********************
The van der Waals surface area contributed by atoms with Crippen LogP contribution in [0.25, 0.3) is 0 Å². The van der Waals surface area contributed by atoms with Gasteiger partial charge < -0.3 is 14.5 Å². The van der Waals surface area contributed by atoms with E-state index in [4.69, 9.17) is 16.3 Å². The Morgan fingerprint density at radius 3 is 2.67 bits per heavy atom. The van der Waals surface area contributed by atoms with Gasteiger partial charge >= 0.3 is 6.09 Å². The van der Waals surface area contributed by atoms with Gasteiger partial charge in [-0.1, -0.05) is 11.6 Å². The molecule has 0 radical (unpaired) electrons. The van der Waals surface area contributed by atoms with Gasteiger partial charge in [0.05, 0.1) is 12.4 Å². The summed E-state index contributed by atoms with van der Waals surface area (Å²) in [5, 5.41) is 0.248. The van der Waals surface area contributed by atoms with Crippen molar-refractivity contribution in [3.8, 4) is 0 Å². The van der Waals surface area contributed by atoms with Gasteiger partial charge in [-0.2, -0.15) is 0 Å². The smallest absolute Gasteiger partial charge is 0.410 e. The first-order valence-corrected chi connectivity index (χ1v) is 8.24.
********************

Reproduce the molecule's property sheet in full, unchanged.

The van der Waals surface area contributed by atoms with Crippen LogP contribution in [0.25, 0.3) is 0 Å². The van der Waals surface area contributed by atoms with Gasteiger partial charge < -0.3 is 14.5 Å². The van der Waals surface area contributed by atoms with E-state index in [4.69, 9.17) is 16.3 Å². The Morgan fingerprint density at radius 3 is 2.67 bits per heavy atom. The van der Waals surface area contributed by atoms with Gasteiger partial charge >= 0.3 is 6.09 Å². The van der Waals surface area contributed by atoms with Gasteiger partial charge in [-0.1, -0.05) is 11.6 Å². The molecule has 0 radical (unpaired) electrons. The van der Waals surface area contributed by atoms with Gasteiger partial charge in [0.05, 0.1) is 12.4 Å². The summed E-state index contributed by atoms with van der Waals surface area (Å²) in [5, 5.41) is 0.248. The van der Waals surface area contributed by atoms with Crippen molar-refractivity contribution in [3.8, 4) is 0 Å². The van der Waals surface area contributed by atoms with Gasteiger partial charge in [-0.2, -0.15) is 0 Å². The smallest absolute Gasteiger partial charge is 0.410 e. The first-order valence-corrected chi connectivity index (χ1v) is 8.24.